As a result, others shape the strategic and policy context.  Consider most of the staff and members associated with the Bipartisan Policy Center’s new Terrorist Threat Assessment.   No critique of substance is implied by noting the absence of many with deep connections to the homeland security core listed above. They are mostly distinquished  veterans of long-time work in defense, diplomacy, or intelligence.  Law enforcement gets the most traction, usually through former prosecutors.  Even the BPC’s project name signals the issue: National Security Preparedness Group.  (If you access the link, please notice that the URL reads homeland-study-group.  This suggests to me a conscious rebranding at some point.)

When Steve Flynn, a member of the BPC’s preparedness group, wrote The Edge of Disaster, I enthusiastically called a colleague to suggest he read it.  He already had and responded, “Oh, you mean where Steve discovers emergency management?”  Well… yes, exactly.  Steve did a great job of restating core principles of emergency management within a meaningful strategic context.  The book was, by the way, published by the Council on Foreign Relations. 

Some of this reflects that nine years in, homeland security remains the new kid.  But much of this is also the result of homeland security professionals not stepping up to the challenge… or opportunity.   They (we?) have stepped up to the tactical and operational challenges with intelligence, courage, and creativity.  But there is something about the strategy and policy “game” that they (we?) seem to disdain.

I share Art’s frustration with most of our ”man-versus-man arguments over who and what comprises the Homeland.” But my frustration is often with the lack of ambition reflected in the arguments.  In homeland security’s very practicality we too often cede strategic leadership to those with much less knowledge and competence regarding our domain.

Share and Enjoy:
  • Digg
  • Reddit
  • Facebook
  • Yahoo! Buzz
  • Google Bookmarks
  • email
  • Print

19 Comments »

Comment by Potomac

September 16, 2010 @ 12:52 am

Amen to the last sentence. We have yet to develop a consensus around what the “profession” or the “discipline” of this 9-year old construct has become, hence anyone from any marginally related background with the proper political gravitas can claim the leadership role.

It should be noted that emergency management, despite its claims of professionalization, suffers from the same contagion. Thus anyone, from any first responder disciplines, to non-profit groups, to military or civil service, can claim membership and leadership. As EM is to HS, so HS is to NS (perhaps a bit too SAT).

Until we define the core principles of the fields, until we certify the membership of those who profess or are appointed to membership and leadership in those fields, and until we establish a core method for indoctrination of those who seek to join in the effort and move up the leadership ranks, we will be left with a field of endeavor that flounders not due to the lack of commitment nor lack of patriotism nor lack of intention, but simply to to lack of grounded knowledge in what the enterprise entails. We are still, in metaphorical terms, in the era when the barber served as the surgeon.

The Secretary’s remarks serve as a great testimony to this… for all the energy and effort and speeches, the locals remain mostly left out of the equation and disconnected from the “things that get fused”, yet it is in the hometowns that the domestic defenders stand with the resources to bear in the protection of our homeland. Oh, if the Founders of Federalism had accounted for more than the relations of the federal government to the state, if they had conceived of this thing called local government, then perhaps we would be where the Secretaries think and hope we are, but in reality, until we fix the understanding of our federal system, and its core integration (something by design meant to be fragmented) as the great challenge of our HS effort, we will remain subject to the whim of leadership that is disconnected from the profession and mission of securing our homeland, no matter the definition that anyone has posed to describe that endeavor.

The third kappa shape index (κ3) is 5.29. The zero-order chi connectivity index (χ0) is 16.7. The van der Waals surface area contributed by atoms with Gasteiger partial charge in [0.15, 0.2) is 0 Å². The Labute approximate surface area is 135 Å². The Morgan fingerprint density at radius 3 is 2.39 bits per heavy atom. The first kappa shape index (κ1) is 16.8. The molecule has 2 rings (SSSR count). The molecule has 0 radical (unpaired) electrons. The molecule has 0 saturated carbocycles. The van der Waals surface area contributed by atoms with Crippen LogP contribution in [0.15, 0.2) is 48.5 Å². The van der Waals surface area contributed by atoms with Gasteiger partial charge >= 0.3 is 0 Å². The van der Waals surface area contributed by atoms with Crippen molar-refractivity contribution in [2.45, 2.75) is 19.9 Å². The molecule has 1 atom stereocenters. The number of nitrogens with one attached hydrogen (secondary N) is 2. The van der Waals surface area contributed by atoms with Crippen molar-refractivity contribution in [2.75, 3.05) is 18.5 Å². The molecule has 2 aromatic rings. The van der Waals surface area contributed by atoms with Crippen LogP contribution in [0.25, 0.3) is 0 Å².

Comment by William R. Cumming

September 16, 2010 @ 7:39 am

Well at risk at being a curmudgeon too much talk and too little action. Essentially the discipline of Homeland Security is multidisciplinary but instead of drawing from the “infinite variety” of skills and competencies available there is at tremendous desire to dominante the dialectic without adding very much. Thus I always argue that the paradigm of “homeland” is the very essence of the problem. What we are actually talking about is civil resilience, preparedness, planning, prevention, mitigation, response and recovery with utiliziation of the entire range of the skills of the populace, including upgrading those skills, and the various governmental units and organization and NGO’s that can bring something to the table. What has in fact happened is that there is serious erosion since 9/11/01 in the capability of the civil sector. It is nicely covered up by some investments that catch the eye, fixed shiny EOCs for example, when mobile and agile EOC’s and perhaps even multiple EOC’s should have been the goal. The real failure is the unwillingness to share and collaborate and stimulate the nation’s brain power even as some would militarize the civil sector in the needes resilience approach. Line drawing between armed force and law enforcement and HS still has not occurred. Part of this is organizational and part is the background training and cultures of those who have dominated HOMELAND Security since 9/11/01. And still up to 30% of the entirety of the DHS budget really does nothing to promote HS, all-hazards, civilian organizational structures, etc. Thus, the Quadrennial Homelanda Security Review totally failed because instead of a bottom up review of all programs, functions, and activities housed within DHS there was no such effort made. This would have revealed and documented the 30% of DHS’s budget execution authority completely or almost completely irrelevant to HS.